Here we have some tasty little morsels of fried goodness, crispy golden balls that hide a creamy mushroom filling. Be sure to give them a moment to cool a little – if you're greedy like me and try to eat them immediately, you may burn your mouth and then eating more becomes less fun.
- 90 g butter
- ½ brown onion, finely diced
- 200 g button mushrooms, sliced thinly
- ¼ cup finely chopped garlic chives
- 80 g plain flour, sifted
- 50 g cornflour, sifted
- 600 ml milk
- 1 bay leaf
- river salt and white pepper
- 2 eggs
- ½ cup of milk
- 50 g plain flour
- ½ tsp river salt
- white pepper
- 140 g panko breadcrumbs, buzzed in a blender until fine
- vegetable oil, for frying
- lemon cheeks, to serve
Oven temperatures are for conventional; if using fan-forced (convection), reduce the temperature by 20˚C. | We use Australian tablespoons and cups: 1 teaspoon equals 5 ml; 1 tablespoon equals 20 ml; 1 cup equals 250 ml. | All herbs are fresh (unless specified) and cups are lightly packed. | All vegetables are medium size and peeled, unless specified. | All eggs are 55-60 g, unless specified.
Resting time overnight
In a wide-based pan on a medium heat, gently begin to melt the butter. Once it starts to foam a little, add the onion and give it a bit of a season. Continue cooking gently for about 2 minutes, at which stage your onions should be nicely softened. Throughout this initial cooking stage, you want to make sure that you don't get too much colour â€“ slow and steady, please.
Add the mushrooms and continue stirring for another couple of minutes or so, until also softened. At this stage, add your garlic chives, stir, and then add in both your sifted flours. Turn the heat down and stir in a concentrated fashion, as you'll find that it all becomes a sticky mass that needs to be cooked out without it sticking or catching on the base of your pan. Keep stirring for 5 minutes or so, until you see your mix becoming smooth and more uniform.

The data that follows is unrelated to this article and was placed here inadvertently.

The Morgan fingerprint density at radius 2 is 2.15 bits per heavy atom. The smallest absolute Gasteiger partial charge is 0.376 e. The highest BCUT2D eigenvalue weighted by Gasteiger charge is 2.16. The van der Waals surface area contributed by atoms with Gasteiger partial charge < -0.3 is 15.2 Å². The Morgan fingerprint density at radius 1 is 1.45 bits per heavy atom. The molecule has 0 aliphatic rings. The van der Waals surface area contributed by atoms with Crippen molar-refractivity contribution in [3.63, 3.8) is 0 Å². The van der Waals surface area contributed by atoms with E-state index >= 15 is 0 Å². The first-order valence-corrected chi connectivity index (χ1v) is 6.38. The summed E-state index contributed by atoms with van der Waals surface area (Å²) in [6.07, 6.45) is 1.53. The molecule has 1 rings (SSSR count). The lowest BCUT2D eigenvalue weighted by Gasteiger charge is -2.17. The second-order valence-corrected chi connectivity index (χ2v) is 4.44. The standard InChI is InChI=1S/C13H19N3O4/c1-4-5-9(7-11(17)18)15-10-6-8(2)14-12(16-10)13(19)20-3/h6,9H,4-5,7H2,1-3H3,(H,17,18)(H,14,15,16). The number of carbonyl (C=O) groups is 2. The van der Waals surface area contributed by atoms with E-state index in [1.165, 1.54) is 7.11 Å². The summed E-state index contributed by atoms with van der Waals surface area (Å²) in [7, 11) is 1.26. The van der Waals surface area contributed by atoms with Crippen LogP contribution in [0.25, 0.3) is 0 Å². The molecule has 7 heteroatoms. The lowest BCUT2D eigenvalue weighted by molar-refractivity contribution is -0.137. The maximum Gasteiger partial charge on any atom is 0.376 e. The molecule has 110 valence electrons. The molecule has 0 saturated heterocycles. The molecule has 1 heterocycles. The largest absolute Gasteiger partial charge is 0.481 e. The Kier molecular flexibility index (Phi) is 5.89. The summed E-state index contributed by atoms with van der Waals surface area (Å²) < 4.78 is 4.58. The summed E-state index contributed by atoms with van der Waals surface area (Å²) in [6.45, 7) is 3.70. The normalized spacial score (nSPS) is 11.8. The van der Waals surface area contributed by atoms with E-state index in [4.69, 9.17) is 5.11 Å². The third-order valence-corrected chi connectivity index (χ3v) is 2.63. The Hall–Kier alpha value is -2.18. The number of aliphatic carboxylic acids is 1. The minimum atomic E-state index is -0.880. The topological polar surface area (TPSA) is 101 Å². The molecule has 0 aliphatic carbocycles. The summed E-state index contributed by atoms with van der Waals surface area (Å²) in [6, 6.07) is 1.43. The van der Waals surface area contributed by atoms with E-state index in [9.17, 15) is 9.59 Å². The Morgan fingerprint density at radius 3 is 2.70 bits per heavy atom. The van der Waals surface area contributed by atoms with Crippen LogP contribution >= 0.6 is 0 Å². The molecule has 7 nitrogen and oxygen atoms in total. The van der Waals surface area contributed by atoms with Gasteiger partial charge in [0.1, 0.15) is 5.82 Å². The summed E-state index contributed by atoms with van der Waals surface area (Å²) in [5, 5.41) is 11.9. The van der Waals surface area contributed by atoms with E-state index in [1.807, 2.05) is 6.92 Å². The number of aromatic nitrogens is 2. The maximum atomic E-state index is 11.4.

Meanwhile, in another pot have your milk warming with the bay leaf.
Once you feel the time is right, add in a large ladleful of warm milk to the mushroom mix and stir continually, until it becomes fully incorporated. Repeat this step until all the milk has been used (don't worry about the bay leaf, you can fish it out later). Do not be tempted to do this step too fast or you may get lumps.
Once all the milk is added, you'll find you have a nice, fairly thick mix in your pot. Give it a final season before turning it out onto a tray and spread into a thin layer. Cover the top of the mix with a piece of plastic wrap to stop a crust forming. Set aside to cool to room temperature, before moving it to the fridge to cool completely - this is very important as, unless it's cold enough, it will not set properly and you'll find it too tricky to roll it into balls.
Once you are satisfied that it can't be any colder, use a spoon to scrape out some filling and roll the mix into 24 even balls (35 g each), remembering to remove that stray bay leaf once you find it. Make sure you have a little water on your hands each time, as this will make it easier to roll and the mix won't stick as much. As you finish rolling each one, place it on a floured tray. Once complete, put the tray back into the fridge to keep them cool while you set up a crumbing station.
Place your flour on a plate and season it nicely and then in a fairly wide mixing bowl, whisk together your eggs and milk, and place this bowl next to your plate of flour. Then, next to that on another plate, add your crumbs.
Get your crocchetta from the fridge and, in small batches and using your hands, roll each ball in the flour before gently placing them in the egg mixture. Lift out, letting any excess liquid drain off and roll about in the crumbs until completely covered. Place them on a tray to rest while you coat the others.
Fill a wide-based pot half full with vegetable oil and heat to 180°C. Fry the crocchetta in batches for about 3 minutes, at which stage they should be a golden colour. Pull them out of the oil and onto paper towel, season heavily and let them rest for a minute or so before serving. Serve with a lemon cheek.
• The crumbing stage of this recipe is very important. If you don't have a nice protective layer of crumbs around your crocchetta, you'll find that, as you fry them, they'll start to spurt out their filling.
Photographs by Benito Martin. Styling by Lynsey Fryers. Food preparation by Suresh Watson.